Two post cards, part of a set commemorating the ROK 1955 Expo. These two post cards were made by the Huimangsa 希望社 · 製 for the industrial exhibition commemorating the tenth anniversary of liberation 解放十週年產業博覽會記念. This refers to August 15, 1945, commemorated in both the ROK and DPRK as the date Korea was liberated from Japanese occupation.
Card #5 Injeongjeon (Injeong Hall 仁政殿)
(Designated National Treasure No. 225, January 8, 1985) – The throne hall of Changdeokgung, it was used for major state affairs including the coronation of a new king and receiving foreign envoys. Originally built in 1405, it was rebuilt in 1610 after being burned down during the 1592 Japanese invasion, and a third time in 1804 after being destroyed by a fire.
Card #6 Gyeongcheonsa Pagoda
It was designated National Treasure No. 86 on December 20, 1962.
An inscription on the first story of the pagoda states that it was erected in the fourth year of King Chungmok in 1348. The pagoda was first placed at the now-lost Gyeongcheonsa Temple which sat at the foot of Mt. Buso in Gwangdeok-myeon, Gaepung-gun, Gyeonggi-do Province. During the Japanese occupation of Korea, the pagoda was taken to Japan. In 1960, the pagoda was returned and placed on the grounds of Gyeongbokgung Palace. Today, the pagoda stands in one of the main halls of the National Museum of Korea.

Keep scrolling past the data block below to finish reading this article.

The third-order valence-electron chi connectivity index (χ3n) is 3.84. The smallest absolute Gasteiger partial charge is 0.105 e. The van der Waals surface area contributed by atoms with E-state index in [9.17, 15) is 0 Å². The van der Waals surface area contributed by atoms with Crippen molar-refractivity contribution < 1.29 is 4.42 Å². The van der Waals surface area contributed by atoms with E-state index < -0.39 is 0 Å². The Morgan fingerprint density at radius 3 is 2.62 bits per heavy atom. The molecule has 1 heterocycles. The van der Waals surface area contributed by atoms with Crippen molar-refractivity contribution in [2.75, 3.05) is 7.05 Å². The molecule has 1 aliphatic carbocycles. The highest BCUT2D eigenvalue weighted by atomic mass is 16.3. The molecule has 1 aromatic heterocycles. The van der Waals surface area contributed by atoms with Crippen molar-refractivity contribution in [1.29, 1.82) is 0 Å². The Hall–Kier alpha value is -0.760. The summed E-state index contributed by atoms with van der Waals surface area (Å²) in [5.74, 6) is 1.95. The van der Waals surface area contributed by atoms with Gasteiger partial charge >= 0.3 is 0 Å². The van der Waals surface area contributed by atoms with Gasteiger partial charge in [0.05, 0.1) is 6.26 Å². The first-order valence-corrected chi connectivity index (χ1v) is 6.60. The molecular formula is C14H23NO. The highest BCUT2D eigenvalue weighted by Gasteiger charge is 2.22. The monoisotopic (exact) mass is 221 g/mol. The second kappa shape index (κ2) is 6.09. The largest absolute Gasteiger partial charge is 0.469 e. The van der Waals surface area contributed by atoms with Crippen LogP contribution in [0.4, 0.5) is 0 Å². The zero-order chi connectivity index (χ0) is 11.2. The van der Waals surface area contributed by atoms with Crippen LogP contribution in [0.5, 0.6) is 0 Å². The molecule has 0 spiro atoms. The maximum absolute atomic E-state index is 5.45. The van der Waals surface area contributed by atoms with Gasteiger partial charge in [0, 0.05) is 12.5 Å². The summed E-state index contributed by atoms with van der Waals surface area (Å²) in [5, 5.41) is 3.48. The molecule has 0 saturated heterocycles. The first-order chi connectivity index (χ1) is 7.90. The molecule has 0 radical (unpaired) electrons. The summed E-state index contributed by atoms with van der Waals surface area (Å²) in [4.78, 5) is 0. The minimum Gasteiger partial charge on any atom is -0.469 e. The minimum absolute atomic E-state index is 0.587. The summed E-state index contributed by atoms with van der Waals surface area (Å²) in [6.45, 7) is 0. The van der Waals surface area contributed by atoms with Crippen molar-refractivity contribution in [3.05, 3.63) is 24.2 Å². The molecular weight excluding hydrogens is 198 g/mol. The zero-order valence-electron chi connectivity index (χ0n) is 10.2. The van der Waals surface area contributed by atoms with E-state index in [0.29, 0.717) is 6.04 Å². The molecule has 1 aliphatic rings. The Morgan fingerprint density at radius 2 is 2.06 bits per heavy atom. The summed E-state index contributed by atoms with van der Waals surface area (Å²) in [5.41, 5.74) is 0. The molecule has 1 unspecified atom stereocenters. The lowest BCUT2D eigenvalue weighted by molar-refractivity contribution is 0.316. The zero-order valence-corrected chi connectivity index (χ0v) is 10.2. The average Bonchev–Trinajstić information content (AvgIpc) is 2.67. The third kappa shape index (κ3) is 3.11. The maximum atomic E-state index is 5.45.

The pagoda stands 13.5 m in height and is ten storeys tall. However, because of the three-tiered foundation, it is a common mistake to believe that the pagoda has thirteen storeys. Unlike most Goryeo-era pagodas, this pagoda is made from marble. The preferred material of Korean sculptors was generally granite. The later Joseon-era Wongaksa Pagoda is stylistically very similar and is believed to have been heavily influenced by the Gyeongcheonsa Pagoda.
2 thoughts on “Post cards commemorating the ROK 1955 Expo”
The #6 card was from Tapgol Park, it was a small but historically important park in central Seoul.
And the pagoda was National treasure No. 2. See Wikipedia “Wongaksa Pagoda” for more details.
Yes, the 1955 showed the “missing top pagoda” of former Wongaksa temple.
The Gyeongcheonsa temple pagoda mentioned in Richard Arents text above was in Japan 1907-1918, then returned.